GERD, or gastroesophageal reflux disease, is a severe form of chronic heartburn where stomach acid spills back up into the esophagus. Left untreated, the acid may even eat away at the esophagus and cause serious damage. Treatment includes changing the diet to avoid trigger foods, losing weight if needed, medications, or even surgery.

Hemorrhoids are blood vessels around the rectum that become irritated, swollen or torn while straining during a bowel movement. They are most often caused by constipation, but can also be caused by pregnancy, diarrhea, or simply a genetic predisposition towards hemorrhoids. Treatment involves first treating any constipation issues, then keeping the area clean and soothed until it has healed. If these measures are ineffective, surgery is sometimes used.

Peptic ulcers are sores or spots of inflammation in the lining of the stomach or close to the stomach in the small intestine. Usually this area is coated with a protective lining that shields the tissue from the strong stomach acid, but a break in the lining can let acid in, causing the sores. It used to be thought that stress caused ulcers, but now we know that is not the case. Most often, they are caused by an infection by H. pylori bacteria, but ulcers can also be caused by alcohol abuse or overuse of aspirin, ibuprofen, naproxen, or other NSAIDS. The symptoms of an ulcer are pain, hunger, nausea, and fatigue.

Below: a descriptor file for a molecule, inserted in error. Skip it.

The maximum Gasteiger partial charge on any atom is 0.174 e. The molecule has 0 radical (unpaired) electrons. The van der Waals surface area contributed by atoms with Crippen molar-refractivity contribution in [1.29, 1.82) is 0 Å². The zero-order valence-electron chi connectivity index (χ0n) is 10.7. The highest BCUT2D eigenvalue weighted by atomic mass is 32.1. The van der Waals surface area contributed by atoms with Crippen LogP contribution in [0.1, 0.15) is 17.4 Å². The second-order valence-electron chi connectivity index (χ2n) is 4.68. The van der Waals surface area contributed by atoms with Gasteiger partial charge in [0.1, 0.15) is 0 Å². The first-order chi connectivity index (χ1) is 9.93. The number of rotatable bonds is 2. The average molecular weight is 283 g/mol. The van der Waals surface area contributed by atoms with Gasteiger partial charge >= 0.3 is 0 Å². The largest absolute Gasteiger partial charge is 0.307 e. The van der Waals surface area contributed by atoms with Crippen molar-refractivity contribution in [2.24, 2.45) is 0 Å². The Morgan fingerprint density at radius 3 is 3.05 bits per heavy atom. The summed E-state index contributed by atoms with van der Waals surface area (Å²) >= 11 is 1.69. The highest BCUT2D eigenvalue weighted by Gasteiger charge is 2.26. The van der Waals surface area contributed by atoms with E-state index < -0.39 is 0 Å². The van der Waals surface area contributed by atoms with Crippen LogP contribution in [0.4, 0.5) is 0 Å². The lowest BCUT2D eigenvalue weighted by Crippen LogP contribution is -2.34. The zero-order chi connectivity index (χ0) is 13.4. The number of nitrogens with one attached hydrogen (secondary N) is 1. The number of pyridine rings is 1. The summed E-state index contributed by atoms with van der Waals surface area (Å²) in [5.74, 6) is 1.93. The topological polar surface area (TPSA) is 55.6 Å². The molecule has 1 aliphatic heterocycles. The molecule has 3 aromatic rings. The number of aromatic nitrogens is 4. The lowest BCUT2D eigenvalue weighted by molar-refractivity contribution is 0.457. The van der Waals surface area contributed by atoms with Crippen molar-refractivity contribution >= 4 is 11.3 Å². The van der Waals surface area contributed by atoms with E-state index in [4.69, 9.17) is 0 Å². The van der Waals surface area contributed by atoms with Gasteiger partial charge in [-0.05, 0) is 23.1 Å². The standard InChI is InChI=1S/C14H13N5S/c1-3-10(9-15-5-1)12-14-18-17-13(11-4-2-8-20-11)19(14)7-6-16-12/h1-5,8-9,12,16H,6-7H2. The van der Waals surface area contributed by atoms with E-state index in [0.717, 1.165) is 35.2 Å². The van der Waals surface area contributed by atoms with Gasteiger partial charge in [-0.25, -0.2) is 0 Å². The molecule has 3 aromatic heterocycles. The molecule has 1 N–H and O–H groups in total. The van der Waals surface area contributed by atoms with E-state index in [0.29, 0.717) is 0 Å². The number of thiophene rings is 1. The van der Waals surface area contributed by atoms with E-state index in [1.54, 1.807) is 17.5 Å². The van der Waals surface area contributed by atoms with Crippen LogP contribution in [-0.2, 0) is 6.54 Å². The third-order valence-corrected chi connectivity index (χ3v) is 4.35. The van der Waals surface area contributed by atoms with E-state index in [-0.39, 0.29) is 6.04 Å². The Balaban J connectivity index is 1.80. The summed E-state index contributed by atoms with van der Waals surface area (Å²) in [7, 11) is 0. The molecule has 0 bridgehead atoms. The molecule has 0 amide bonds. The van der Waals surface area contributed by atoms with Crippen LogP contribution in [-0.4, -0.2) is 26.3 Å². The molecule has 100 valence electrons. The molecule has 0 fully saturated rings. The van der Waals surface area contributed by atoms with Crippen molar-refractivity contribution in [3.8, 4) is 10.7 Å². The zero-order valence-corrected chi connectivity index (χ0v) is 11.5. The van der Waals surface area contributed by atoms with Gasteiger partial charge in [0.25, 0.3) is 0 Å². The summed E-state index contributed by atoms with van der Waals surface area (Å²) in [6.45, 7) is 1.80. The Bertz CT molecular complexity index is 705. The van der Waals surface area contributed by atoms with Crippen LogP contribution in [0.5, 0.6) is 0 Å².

Gastrointestinal problems, perhaps more than any other area, are markedly affected by lifestyle. Many disorders can be prevented or treated at least in part by eating a healthy diet high in fiber, exercising regularly, drinking enough water, and limiting alcohol intake. Still, the frequency of digestive disorders means that even the healthiest person can be affected by them. See your doctor if you notice blood in your stool, abdominal pain, unexplained weight loss, or any significant change in bowel movements.